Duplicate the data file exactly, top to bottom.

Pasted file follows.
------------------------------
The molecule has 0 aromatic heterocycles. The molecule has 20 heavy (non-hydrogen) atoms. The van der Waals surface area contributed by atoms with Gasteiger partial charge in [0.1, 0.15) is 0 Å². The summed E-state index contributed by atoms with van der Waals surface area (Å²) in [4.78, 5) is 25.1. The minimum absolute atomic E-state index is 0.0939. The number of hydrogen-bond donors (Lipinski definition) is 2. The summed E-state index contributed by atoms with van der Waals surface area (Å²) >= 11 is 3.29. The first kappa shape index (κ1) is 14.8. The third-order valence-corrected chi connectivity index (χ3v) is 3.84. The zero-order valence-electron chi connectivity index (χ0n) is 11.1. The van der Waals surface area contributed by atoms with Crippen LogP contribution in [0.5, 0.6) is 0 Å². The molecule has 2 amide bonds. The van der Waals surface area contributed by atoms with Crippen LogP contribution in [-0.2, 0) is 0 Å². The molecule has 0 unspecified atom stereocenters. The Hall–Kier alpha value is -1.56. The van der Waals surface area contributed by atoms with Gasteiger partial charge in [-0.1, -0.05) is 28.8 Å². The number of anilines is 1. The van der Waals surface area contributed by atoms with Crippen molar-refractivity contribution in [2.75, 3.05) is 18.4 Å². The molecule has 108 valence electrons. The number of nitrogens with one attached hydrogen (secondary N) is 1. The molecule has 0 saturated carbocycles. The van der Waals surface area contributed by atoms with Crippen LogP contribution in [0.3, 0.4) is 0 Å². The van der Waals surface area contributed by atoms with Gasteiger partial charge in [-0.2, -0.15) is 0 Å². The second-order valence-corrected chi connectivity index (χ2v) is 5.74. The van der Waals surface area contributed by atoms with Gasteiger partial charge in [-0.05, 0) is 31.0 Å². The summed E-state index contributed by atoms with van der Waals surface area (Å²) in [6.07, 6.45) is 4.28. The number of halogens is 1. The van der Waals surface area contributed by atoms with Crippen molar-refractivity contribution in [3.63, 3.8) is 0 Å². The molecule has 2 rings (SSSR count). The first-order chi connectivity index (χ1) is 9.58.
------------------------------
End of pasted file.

The molecule has 0 aromatic heterocycles. The molecule has 20 heavy (non-hydrogen) atoms. The van der Waals surface area contributed by atoms with Gasteiger partial charge in [0.1, 0.15) is 0 Å². The summed E-state index contributed by atoms with van der Waals surface area (Å²) in [4.78, 5) is 25.1. The minimum absolute atomic E-state index is 0.0939. The number of hydrogen-bond donors (Lipinski definition) is 2. The summed E-state index contributed by atoms with van der Waals surface area (Å²) >= 11 is 3.29. The first kappa shape index (κ1) is 14.8. The third-order valence-corrected chi connectivity index (χ3v) is 3.84. The zero-order valence-electron chi connectivity index (χ0n) is 11.1. The van der Waals surface area contributed by atoms with Crippen LogP contribution in [0.5, 0.6) is 0 Å². The molecule has 2 amide bonds. The van der Waals surface area contributed by atoms with Crippen LogP contribution in [-0.2, 0) is 0 Å². The molecule has 0 unspecified atom stereocenters. The Hall–Kier alpha value is -1.56. The van der Waals surface area contributed by atoms with Gasteiger partial charge in [-0.1, -0.05) is 28.8 Å². The number of anilines is 1. The van der Waals surface area contributed by atoms with Crippen molar-refractivity contribution in [2.75, 3.05) is 18.4 Å². The molecule has 108 valence electrons. The number of nitrogens with one attached hydrogen (secondary N) is 1. The molecule has 0 saturated carbocycles. The van der Waals surface area contributed by atoms with Crippen LogP contribution in [0.3, 0.4) is 0 Å². The van der Waals surface area contributed by atoms with Gasteiger partial charge in [-0.2, -0.15) is 0 Å². The second-order valence-corrected chi connectivity index (χ2v) is 5.74. The van der Waals surface area contributed by atoms with Gasteiger partial charge in [-0.05, 0) is 31.0 Å². The summed E-state index contributed by atoms with van der Waals surface area (Å²) in [6.07, 6.45) is 4.28. The number of halogens is 1. The van der Waals surface area contributed by atoms with Crippen molar-refractivity contribution in [3.63, 3.8) is 0 Å². The molecule has 2 rings (SSSR count). The first-order chi connectivity index (χ1) is 9.58.